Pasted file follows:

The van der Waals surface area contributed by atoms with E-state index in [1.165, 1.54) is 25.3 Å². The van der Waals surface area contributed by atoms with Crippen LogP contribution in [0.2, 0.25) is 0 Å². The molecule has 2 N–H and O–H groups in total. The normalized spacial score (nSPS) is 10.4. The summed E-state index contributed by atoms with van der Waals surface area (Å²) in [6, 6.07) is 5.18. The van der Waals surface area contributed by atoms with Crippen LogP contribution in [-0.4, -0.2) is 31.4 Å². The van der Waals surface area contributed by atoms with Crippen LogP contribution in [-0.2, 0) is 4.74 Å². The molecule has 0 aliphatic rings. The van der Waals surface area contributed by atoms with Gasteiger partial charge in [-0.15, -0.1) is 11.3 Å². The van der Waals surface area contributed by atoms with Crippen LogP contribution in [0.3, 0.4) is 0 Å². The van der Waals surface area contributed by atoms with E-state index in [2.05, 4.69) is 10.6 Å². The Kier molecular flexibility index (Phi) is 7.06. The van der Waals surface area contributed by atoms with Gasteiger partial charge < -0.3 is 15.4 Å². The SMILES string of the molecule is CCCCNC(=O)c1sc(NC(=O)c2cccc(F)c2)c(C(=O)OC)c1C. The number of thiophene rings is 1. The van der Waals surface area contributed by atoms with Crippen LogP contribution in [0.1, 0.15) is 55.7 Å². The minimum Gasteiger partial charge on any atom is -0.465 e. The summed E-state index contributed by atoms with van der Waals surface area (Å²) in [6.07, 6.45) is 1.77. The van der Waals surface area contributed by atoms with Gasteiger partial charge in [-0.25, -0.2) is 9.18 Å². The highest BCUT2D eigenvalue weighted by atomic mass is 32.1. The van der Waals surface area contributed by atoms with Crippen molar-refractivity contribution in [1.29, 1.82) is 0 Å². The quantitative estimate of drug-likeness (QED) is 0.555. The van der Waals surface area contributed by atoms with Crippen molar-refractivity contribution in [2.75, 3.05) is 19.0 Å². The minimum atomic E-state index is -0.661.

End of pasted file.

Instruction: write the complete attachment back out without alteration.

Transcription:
The van der Waals surface area contributed by atoms with E-state index in [1.165, 1.54) is 25.3 Å². The van der Waals surface area contributed by atoms with Crippen LogP contribution in [0.2, 0.25) is 0 Å². The molecule has 2 N–H and O–H groups in total. The normalized spacial score (nSPS) is 10.4. The summed E-state index contributed by atoms with van der Waals surface area (Å²) in [6, 6.07) is 5.18. The van der Waals surface area contributed by atoms with Crippen LogP contribution in [-0.4, -0.2) is 31.4 Å². The van der Waals surface area contributed by atoms with Crippen LogP contribution in [-0.2, 0) is 4.74 Å². The molecule has 0 aliphatic rings. The van der Waals surface area contributed by atoms with Gasteiger partial charge in [-0.15, -0.1) is 11.3 Å². The van der Waals surface area contributed by atoms with Crippen LogP contribution in [0.3, 0.4) is 0 Å². The van der Waals surface area contributed by atoms with E-state index in [2.05, 4.69) is 10.6 Å². The Kier molecular flexibility index (Phi) is 7.06. The van der Waals surface area contributed by atoms with Gasteiger partial charge < -0.3 is 15.4 Å². The SMILES string of the molecule is CCCCNC(=O)c1sc(NC(=O)c2cccc(F)c2)c(C(=O)OC)c1C. The number of thiophene rings is 1. The van der Waals surface area contributed by atoms with Crippen LogP contribution in [0.1, 0.15) is 55.7 Å². The minimum Gasteiger partial charge on any atom is -0.465 e. The summed E-state index contributed by atoms with van der Waals surface area (Å²) in [6.07, 6.45) is 1.77. The van der Waals surface area contributed by atoms with Gasteiger partial charge in [-0.25, -0.2) is 9.18 Å². The highest BCUT2D eigenvalue weighted by atomic mass is 32.1. The van der Waals surface area contributed by atoms with Crippen molar-refractivity contribution in [1.29, 1.82) is 0 Å². The quantitative estimate of drug-likeness (QED) is 0.555. The van der Waals surface area contributed by atoms with Crippen molar-refractivity contribution in [2.75, 3.05) is 19.0 Å². The minimum atomic E-state index is -0.661.